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Seasonal Poverty in Madagascar: Magnitude and Solutions

Seasonal reductions in food consumption pull about one million Malagasy below the poverty line during the lean season. There they join the nine million more who remain chronically undernourished throughout the year. Because the seasonality of food shortages coincides with the increased prevalence of diarrhea and other diseases during the rainy season, the resulting lean season exacts a heavy toll in the form of increased rates of malnutrition and child mortality. Combining the results of recent field studies with a seasonal multi-market model, this paper measures the probable impacts of three common interventions aimed at combatting seasonal food insecurity. We find the most promising interventions to be those that increase agricultural productivity of the secondary food crops such as cassava, other roots and tubers, and maize.

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Paper provided by HEC Montréal, Institut d'économie appliquée in its series Cahiers de recherche with number 02-09.

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Length: 37 pages
Date of creation: Sep 2002
Date of revision:
Handle: RePEc:iea:carech:0209
Contact details of provider: Postal: Institut d'économie appliquée HEC Montréal 3000, Chemin de la Côte-Sainte-Catherine Montréal, Québec H3T 2A7
Phone: (514) 340-6463
Fax: (514) 340-6469
Web page: http://www.hec.ca/iea/
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  1. Dorosh, Paul A. & Haggblade, Steven, 1997. "Shifting sands: The changing case for monetizing project food aid in Bangladesh," World Development, Elsevier, vol. 25(12), pages 2093-2104, December.
  2. Barrett, Christopher B., 1997. "Liberalization and food price distributions: ARCH-M evidence from Madagascar," Food Policy, Elsevier, vol. 22(2), pages 155-173, April.
  3. Anderson, Jock R. & Pardey, Philip G. & Roseboom, Johannes, 1994. "Sustaining growth in agriculture: a quantitative review of agricultural research investments," Agricultural Economics of Agricultural Economists, International Association of Agricultural Economists, vol. 10(2), April.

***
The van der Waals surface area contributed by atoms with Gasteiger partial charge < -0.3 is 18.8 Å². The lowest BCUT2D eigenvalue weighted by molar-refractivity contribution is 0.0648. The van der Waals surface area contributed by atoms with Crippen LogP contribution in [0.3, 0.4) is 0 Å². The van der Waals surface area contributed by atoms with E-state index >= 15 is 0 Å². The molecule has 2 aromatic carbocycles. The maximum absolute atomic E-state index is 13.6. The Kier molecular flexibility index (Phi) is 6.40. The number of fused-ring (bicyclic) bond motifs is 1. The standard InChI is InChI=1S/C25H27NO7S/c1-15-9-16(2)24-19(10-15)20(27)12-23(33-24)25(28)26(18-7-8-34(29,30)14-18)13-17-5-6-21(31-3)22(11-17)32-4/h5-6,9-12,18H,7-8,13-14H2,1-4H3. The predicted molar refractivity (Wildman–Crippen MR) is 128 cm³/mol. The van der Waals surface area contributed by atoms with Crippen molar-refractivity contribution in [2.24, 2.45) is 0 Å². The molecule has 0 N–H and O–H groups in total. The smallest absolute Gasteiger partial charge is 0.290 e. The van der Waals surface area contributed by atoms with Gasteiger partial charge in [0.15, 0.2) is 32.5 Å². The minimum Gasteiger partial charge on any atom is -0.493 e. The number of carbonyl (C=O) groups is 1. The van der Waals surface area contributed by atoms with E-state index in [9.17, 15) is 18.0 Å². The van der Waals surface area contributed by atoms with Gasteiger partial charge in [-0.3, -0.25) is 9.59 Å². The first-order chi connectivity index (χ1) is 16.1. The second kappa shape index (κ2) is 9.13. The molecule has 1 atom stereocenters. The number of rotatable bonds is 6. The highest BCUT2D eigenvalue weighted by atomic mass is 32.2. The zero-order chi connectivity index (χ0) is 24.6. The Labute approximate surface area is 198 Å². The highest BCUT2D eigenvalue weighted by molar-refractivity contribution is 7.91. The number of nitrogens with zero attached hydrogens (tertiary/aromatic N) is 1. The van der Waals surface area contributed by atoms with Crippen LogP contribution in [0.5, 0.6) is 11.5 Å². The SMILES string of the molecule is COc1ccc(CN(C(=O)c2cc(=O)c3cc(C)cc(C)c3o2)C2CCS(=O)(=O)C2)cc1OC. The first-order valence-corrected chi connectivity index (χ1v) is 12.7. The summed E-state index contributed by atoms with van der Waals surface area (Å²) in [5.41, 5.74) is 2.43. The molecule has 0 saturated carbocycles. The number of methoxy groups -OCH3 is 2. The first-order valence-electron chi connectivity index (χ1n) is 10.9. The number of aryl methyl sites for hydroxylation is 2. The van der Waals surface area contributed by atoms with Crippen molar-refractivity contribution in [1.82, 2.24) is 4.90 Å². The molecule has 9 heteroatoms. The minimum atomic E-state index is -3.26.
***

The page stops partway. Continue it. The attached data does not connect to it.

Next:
4. Pinstrup-Andersen, Per & Pandya-Lorch, Rajul & Rosegrant, Mark W., 1999. "World food prospects," Food policy reports 9, International Food Policy Research Institute (IFPRI).
  5. Foster, James & Greer, Joel & Thorbecke, Erik, 1984. "A Class of Decomposable Poverty Measures," Econometrica, Econometric Society, vol. 52(3), pages 761-66, May.
  6. Ravallion, Martin, 1991. "Reaching the Rural Poor through Public Employment: Arguments, Evidence, and Lessons from South Asia," World Bank Research Observer, World Bank Group, vol. 6(2), pages 153-75, July.
  7. Barrett, Christopher B., 1997. "Food marketing liberalization and trader entry: Evidence from Madagascar," World Development, Elsevier, vol. 25(5), pages 763-777, May.
  8. Berg, Elliot, 1989. "The liberalization of rice marketing in Madagascar," World Development, Elsevier, vol. 17(5), pages 719-728, May.
  9. Oehmke, James F & Crawford, Eric W, 1996. "The Impact of Agricultural Technology in Sub-Saharan Africa," Journal of African Economies, Centre for the Study of African Economies (CSAE), vol. 5(2), pages 271-92, June.
  10. C. Peter Timmer, 1997. "POLICY ARENA Building efficiency in agricultural marketing: The long-run role of BULOG in the Indonesian food economy," Journal of International Development, John Wiley & Sons, Ltd., vol. 9(1), pages 133-145.
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